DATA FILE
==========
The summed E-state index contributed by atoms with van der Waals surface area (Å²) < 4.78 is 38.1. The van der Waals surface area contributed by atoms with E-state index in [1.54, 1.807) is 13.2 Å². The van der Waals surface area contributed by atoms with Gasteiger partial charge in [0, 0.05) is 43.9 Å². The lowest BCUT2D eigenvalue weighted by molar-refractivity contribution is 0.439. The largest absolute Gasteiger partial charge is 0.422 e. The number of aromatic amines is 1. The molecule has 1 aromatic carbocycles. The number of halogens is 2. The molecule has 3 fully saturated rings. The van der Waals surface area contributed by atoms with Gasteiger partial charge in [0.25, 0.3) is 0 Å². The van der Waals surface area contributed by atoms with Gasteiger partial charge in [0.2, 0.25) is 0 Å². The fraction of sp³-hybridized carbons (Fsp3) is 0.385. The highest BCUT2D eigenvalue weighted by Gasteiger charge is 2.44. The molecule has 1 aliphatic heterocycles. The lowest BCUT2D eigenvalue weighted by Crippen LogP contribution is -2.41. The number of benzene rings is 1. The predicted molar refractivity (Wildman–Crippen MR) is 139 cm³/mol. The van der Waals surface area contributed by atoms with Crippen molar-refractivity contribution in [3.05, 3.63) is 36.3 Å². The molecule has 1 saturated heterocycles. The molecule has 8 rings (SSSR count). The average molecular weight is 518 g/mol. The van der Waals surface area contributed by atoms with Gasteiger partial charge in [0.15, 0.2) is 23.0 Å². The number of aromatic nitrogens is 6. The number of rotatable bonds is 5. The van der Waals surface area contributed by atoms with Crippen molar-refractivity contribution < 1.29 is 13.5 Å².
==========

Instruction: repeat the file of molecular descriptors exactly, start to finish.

The summed E-state index contributed by atoms with van der Waals surface area (Å²) < 4.78 is 38.1. The van der Waals surface area contributed by atoms with E-state index in [1.54, 1.807) is 13.2 Å². The van der Waals surface area contributed by atoms with Gasteiger partial charge in [0, 0.05) is 43.9 Å². The lowest BCUT2D eigenvalue weighted by molar-refractivity contribution is 0.439. The largest absolute Gasteiger partial charge is 0.422 e. The number of aromatic amines is 1. The molecule has 1 aromatic carbocycles. The number of halogens is 2. The molecule has 3 fully saturated rings. The van der Waals surface area contributed by atoms with Gasteiger partial charge in [0.25, 0.3) is 0 Å². The van der Waals surface area contributed by atoms with Gasteiger partial charge in [0.2, 0.25) is 0 Å². The fraction of sp³-hybridized carbons (Fsp3) is 0.385. The highest BCUT2D eigenvalue weighted by Gasteiger charge is 2.44. The molecule has 1 aliphatic heterocycles. The lowest BCUT2D eigenvalue weighted by Crippen LogP contribution is -2.41. The number of benzene rings is 1. The predicted molar refractivity (Wildman–Crippen MR) is 139 cm³/mol. The van der Waals surface area contributed by atoms with Crippen molar-refractivity contribution in [3.05, 3.63) is 36.3 Å². The molecule has 1 saturated heterocycles. The molecule has 8 rings (SSSR count). The average molecular weight is 518 g/mol. The van der Waals surface area contributed by atoms with Gasteiger partial charge in [0.15, 0.2) is 23.0 Å². The number of aromatic nitrogens is 6. The number of rotatable bonds is 5. The van der Waals surface area contributed by atoms with Crippen molar-refractivity contribution < 1.29 is 13.5 Å².